''A lot of times we were covered,'' Redskins receiver Rod Gardner said. ''The safety would drop back deep and we just had to fight, but we couldn't get it done, couldn't get into a rhythm.''

The Redskins couldn't do anything right against the Eagles' defense. They largely ignored Davis in the first half, handing him the ball only seven times. This despite facing a defense whose strength is stopping the pass. Eventually, the Redskins fell too far behind to run the ball. And, eventually, they couldn't slow the Eagles' rush.

The big surprise, though, was the defense's collapse. Philadelphia wasted little time in taking a 7-0 lead, driving 80 yards in six plays on its first possession, which started with Thrash's catch. Two plays later McNabb hit receiver Todd Pinkston for a 28-yard gain down the right sideline to the Redskins' 15.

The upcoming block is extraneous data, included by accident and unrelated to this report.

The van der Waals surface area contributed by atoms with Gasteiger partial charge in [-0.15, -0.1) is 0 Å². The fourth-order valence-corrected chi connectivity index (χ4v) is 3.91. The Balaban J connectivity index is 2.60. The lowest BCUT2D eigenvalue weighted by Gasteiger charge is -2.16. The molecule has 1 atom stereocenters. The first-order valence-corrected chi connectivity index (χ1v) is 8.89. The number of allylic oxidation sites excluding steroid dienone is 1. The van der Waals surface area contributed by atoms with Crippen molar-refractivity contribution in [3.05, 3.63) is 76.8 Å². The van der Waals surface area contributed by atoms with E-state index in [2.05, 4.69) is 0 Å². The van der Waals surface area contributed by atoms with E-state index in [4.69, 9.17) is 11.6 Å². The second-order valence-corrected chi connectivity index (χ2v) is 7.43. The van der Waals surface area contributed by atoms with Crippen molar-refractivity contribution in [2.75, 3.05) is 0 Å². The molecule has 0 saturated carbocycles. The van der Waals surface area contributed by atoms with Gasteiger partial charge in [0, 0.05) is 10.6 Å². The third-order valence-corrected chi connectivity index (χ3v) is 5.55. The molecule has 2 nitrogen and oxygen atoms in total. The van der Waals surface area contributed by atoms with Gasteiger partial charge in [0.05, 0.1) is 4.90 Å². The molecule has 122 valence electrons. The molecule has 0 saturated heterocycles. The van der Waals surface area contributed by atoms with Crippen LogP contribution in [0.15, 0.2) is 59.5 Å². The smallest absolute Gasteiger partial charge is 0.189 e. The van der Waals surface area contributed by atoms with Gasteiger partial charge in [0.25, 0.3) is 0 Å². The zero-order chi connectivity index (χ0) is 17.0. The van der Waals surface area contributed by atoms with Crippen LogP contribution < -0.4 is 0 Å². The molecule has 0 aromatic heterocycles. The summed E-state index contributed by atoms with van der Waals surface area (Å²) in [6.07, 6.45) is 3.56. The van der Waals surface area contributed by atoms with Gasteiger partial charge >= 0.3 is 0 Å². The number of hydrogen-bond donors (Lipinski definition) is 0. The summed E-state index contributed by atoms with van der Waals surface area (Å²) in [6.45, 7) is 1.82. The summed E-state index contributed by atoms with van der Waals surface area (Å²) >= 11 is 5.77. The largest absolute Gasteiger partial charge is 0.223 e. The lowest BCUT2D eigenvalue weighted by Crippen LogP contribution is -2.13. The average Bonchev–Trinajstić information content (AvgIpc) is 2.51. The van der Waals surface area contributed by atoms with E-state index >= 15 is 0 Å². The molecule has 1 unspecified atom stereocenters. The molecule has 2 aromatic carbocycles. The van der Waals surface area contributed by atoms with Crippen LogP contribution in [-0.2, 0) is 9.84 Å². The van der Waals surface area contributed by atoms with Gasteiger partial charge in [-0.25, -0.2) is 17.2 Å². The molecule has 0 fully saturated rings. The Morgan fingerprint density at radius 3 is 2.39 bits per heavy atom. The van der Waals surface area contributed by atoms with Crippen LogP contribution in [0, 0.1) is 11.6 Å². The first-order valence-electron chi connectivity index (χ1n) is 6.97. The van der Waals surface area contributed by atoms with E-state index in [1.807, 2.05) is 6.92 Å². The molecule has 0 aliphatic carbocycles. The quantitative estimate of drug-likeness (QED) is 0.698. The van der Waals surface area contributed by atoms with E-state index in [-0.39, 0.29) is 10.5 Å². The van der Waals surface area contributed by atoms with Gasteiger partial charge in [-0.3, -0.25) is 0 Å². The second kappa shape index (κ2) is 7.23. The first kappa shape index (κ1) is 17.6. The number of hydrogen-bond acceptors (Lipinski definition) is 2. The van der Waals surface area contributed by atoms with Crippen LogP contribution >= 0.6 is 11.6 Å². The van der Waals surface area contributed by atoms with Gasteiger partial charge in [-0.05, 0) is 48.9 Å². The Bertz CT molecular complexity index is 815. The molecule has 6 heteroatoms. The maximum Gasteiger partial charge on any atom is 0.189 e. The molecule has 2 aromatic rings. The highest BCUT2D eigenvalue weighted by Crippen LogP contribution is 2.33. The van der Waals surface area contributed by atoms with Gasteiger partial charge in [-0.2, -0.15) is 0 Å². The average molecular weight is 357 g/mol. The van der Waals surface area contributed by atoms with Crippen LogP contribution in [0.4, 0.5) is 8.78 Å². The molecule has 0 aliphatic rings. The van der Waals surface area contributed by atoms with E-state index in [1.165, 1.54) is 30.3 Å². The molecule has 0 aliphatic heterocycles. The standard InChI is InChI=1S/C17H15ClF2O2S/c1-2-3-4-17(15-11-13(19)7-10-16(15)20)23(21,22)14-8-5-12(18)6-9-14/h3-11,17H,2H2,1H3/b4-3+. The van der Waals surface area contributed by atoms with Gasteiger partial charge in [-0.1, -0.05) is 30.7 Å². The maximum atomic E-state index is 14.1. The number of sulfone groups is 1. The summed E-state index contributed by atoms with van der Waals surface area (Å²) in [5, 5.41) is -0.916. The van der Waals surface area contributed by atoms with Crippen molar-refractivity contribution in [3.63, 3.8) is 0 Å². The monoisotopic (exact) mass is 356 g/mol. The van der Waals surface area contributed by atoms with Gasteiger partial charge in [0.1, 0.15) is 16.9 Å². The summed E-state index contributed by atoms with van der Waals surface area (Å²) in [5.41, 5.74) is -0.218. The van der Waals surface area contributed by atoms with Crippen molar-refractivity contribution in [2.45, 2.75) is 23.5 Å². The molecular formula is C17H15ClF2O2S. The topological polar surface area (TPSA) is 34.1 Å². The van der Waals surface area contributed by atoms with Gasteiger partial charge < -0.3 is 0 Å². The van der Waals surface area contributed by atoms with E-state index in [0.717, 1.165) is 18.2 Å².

McNabb carried the final eight yards for the touchdown, taking advantage of a hole created when tackle Del Cowsette got shoved far to his left, vacating his lane on the right side. The defense failed again on the next series, allowing a 65-yard drive this time. But they had Philadelphia settled for an apparent 30-yard field goal.

Until linebacker LaVar Arrington jumped offsides, giving the Eagles a first down at the Washington 7.

Two plays later the Eagles scored on a two-yard touchdown pass from Donovan McNabb to tight end Jeff Thomason, beating linebacker Kevin Mitchell.

That was just the start of the mistake parade, and the rout. Later in the half, the Redskins tossed the ball to Champ Bailey, the corner turned slot receiver for one play. But Bailey turned the run inside, fumbled the ball and the Eagles cashed in with a 40-yard David Akers field goal and 20-7 lead. Akers also had a 22-yard kick earlier in the second quarter.